Beach and sea-cliff dynamics as a driver of long-term rocky coastline evolution and stability
Haff, Peter K.
Adams, Peter N.
Repository Usage Stats
Rocky coastlines, with wave-battered headlands interspersed with calm sandy beaches, stir imaginations and aesthetic sensibilities the way few other landscapes do. Despite their prevalence (sea cliffs or bluffs are present along nearly 75% of the world’s oceanic coastlines), we know very little about how rocky coastlines evolve. Quantitative studies of large-scale (>1 km) rocky coastline evolution are just beginning, and this work asks several unresolved and fundamental questions. For example, what determines the planform morphology of a rocky coastline? Can it reach an equilibrium configuration and cross-shore amplitude? What rocky coastline processes and characteristics scale the formation time and size of sea stacks? The overarching theme of the following four chapters is the dynamics between beaches and sea-cliffs. Sea-cliff erosion and retreat is a primary source of beach sediment on rocky coastlines. As cliffs contribute sediment to the beach, it is distributed by alongshore sediment transport, and the beach can control future rates of sea-cliff retreat in two main ways: in small amounts, sediment can accelerate cliff retreat by acting as an abrasive tool, and in larger amounts, the beach acts as a protective cover by dissipating wave energy seaward of the sea-cliff. These feedbacks have been observed on rocky coastlines and in laboratory experiments, but have not been explored in terms of their control on large-scale and long-term (i.e., millennia) rocky coastline evolution. The aim of this dissertation is to explore the range of ways that beach and sea-cliff dynamics can drive rocky coastline evolution with simple analytical and numerical models, and to generate testable predictions.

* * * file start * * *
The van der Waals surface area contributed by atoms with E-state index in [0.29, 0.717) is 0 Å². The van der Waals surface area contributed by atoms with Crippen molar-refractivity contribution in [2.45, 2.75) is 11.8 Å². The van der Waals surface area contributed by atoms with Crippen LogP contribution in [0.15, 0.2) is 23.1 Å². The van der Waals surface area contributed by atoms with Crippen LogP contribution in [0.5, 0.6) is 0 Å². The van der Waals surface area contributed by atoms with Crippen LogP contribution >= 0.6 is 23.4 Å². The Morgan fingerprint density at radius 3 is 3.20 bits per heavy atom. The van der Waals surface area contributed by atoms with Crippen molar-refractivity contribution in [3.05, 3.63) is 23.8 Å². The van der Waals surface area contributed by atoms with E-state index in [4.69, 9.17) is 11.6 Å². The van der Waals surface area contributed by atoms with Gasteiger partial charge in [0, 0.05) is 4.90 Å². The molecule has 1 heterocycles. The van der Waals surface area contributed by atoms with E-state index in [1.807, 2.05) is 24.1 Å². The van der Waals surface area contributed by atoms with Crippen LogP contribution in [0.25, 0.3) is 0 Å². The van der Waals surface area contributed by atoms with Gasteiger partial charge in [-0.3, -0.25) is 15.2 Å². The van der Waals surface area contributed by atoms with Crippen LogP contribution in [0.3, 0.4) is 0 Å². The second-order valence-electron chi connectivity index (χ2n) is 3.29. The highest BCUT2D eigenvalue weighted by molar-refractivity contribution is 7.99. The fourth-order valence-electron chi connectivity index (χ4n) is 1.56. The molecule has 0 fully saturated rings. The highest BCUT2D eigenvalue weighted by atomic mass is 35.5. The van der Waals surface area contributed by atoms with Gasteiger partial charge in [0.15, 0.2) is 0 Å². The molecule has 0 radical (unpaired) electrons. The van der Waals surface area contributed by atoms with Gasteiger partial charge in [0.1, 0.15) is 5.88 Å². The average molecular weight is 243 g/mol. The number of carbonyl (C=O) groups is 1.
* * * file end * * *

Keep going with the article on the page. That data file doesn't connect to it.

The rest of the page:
DepartmentEarth and Ocean Sciences
CitationLimber, Patrick Wayland (2012). Beach and sea-cliff dynamics as a driver of long-term rocky coastline evolution and stability. Dissertation, Duke University. Retrieved from https://hdl.handle.net/10161/6107.
More InfoShow full item record
This work is licensed under a Creative Commons Attribution-Noncommercial-No Derivative Works 3.0 United States License.
Rights for Collection: Duke Dissertations